We are given to believe that the Dutch excelled in still life painting at a time when permanence of beauty brought pleasure to the eye starved of light during a long winter.
Perhaps. Art to salve the dispirited spirit?
Surviving winter gawking at a depiction of luscious fruit by Frans Snyders or Adrien Van Utrecht may have helped pass the time, but a still life in a dark corner also helped prolong the sensation of remembrance: that of taste, or of smell.
At Beaux Arts in Bath, there is a very fine still life artist: Helen Simmonds. Her works sells very well. I am not surprised. Winters today are not remotely like what the Dutch endured during their Golden Age in the 17th century, but the eye will always find solace in frozen movement.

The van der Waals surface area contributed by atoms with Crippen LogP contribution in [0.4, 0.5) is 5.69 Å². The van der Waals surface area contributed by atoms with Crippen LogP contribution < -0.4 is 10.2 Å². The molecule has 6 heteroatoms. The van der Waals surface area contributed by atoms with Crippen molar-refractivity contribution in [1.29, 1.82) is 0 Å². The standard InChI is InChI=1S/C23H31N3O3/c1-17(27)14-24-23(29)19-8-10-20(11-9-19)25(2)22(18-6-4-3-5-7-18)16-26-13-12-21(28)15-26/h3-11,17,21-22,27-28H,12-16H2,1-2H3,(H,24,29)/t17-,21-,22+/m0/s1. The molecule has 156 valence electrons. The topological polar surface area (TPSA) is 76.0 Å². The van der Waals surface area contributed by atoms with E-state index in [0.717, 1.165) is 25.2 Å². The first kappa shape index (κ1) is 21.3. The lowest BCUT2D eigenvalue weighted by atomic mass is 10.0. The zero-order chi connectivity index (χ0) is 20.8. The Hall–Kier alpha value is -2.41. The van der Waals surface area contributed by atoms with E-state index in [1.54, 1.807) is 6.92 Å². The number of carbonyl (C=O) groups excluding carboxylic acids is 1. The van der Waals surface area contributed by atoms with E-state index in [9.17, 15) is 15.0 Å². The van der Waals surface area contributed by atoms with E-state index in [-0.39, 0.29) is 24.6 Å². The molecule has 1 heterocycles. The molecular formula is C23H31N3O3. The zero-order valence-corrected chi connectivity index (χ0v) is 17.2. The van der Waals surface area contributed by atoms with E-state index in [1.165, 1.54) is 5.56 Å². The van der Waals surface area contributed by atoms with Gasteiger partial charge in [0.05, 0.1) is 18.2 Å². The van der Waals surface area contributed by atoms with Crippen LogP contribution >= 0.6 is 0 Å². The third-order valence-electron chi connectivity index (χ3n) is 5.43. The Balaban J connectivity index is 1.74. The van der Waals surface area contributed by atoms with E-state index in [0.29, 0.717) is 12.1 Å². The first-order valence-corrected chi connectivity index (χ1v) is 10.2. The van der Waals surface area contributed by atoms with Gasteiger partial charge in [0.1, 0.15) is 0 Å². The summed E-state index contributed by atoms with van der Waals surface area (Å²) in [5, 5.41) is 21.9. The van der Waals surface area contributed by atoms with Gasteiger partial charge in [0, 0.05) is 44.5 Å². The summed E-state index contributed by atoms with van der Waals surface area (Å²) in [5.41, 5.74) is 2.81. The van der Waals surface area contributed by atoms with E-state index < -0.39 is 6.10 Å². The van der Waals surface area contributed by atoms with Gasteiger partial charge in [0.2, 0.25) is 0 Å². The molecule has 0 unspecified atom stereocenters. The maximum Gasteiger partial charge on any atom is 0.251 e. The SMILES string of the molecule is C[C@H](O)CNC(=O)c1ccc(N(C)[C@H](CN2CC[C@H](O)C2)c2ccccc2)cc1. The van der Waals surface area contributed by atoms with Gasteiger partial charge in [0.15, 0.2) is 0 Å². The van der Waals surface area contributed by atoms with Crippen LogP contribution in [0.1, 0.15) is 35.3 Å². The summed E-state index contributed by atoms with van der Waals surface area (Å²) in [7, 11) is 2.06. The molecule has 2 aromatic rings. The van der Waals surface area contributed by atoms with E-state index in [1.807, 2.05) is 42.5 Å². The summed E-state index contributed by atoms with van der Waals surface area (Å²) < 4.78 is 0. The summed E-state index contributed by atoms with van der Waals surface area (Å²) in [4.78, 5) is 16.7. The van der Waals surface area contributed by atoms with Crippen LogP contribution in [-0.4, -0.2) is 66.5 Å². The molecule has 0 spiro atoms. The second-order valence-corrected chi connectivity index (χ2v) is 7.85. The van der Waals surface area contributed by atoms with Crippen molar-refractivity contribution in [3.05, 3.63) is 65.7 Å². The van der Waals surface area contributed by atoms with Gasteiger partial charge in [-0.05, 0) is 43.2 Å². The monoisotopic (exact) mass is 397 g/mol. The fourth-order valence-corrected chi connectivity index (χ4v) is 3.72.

There is much to admire in Simmonds’ Standing Still: her technical achievement with the shadow cast by the jug is clinical. A ten minute walk from Beaux Art will deliver you to the Holburne Museum, wherein is contained two of the best still life works to be found anywhere: Still Life With Game in a Garden by Jan Weenix and Still Life With Fruit by Cornelis de Bryer.